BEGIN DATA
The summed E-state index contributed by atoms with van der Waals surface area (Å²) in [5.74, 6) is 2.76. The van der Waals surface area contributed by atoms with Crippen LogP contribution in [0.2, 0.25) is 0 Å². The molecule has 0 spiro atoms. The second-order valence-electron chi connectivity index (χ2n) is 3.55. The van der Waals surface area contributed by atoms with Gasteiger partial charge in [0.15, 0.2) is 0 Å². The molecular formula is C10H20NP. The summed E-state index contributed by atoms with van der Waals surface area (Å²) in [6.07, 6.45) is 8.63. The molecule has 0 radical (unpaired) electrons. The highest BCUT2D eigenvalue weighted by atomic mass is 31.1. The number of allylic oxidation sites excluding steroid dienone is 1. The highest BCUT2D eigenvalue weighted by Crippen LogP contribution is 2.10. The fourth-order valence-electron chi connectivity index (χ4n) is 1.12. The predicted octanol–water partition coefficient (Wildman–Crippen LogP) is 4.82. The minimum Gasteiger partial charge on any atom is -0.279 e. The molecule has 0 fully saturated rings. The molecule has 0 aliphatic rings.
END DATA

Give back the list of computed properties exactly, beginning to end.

The summed E-state index contributed by atoms with van der Waals surface area (Å²) in [5.74, 6) is 2.76. The van der Waals surface area contributed by atoms with Crippen LogP contribution in [0.2, 0.25) is 0 Å². The molecule has 0 spiro atoms. The second-order valence-electron chi connectivity index (χ2n) is 3.55. The van der Waals surface area contributed by atoms with Gasteiger partial charge in [0.15, 0.2) is 0 Å². The molecular formula is C10H20NP. The summed E-state index contributed by atoms with van der Waals surface area (Å²) in [6.07, 6.45) is 8.63. The molecule has 0 radical (unpaired) electrons. The highest BCUT2D eigenvalue weighted by atomic mass is 31.1. The number of allylic oxidation sites excluding steroid dienone is 1. The highest BCUT2D eigenvalue weighted by Crippen LogP contribution is 2.10. The fourth-order valence-electron chi connectivity index (χ4n) is 1.12. The predicted octanol–water partition coefficient (Wildman–Crippen LogP) is 4.82. The minimum Gasteiger partial charge on any atom is -0.279 e. The molecule has 0 fully saturated rings. The molecule has 0 aliphatic rings.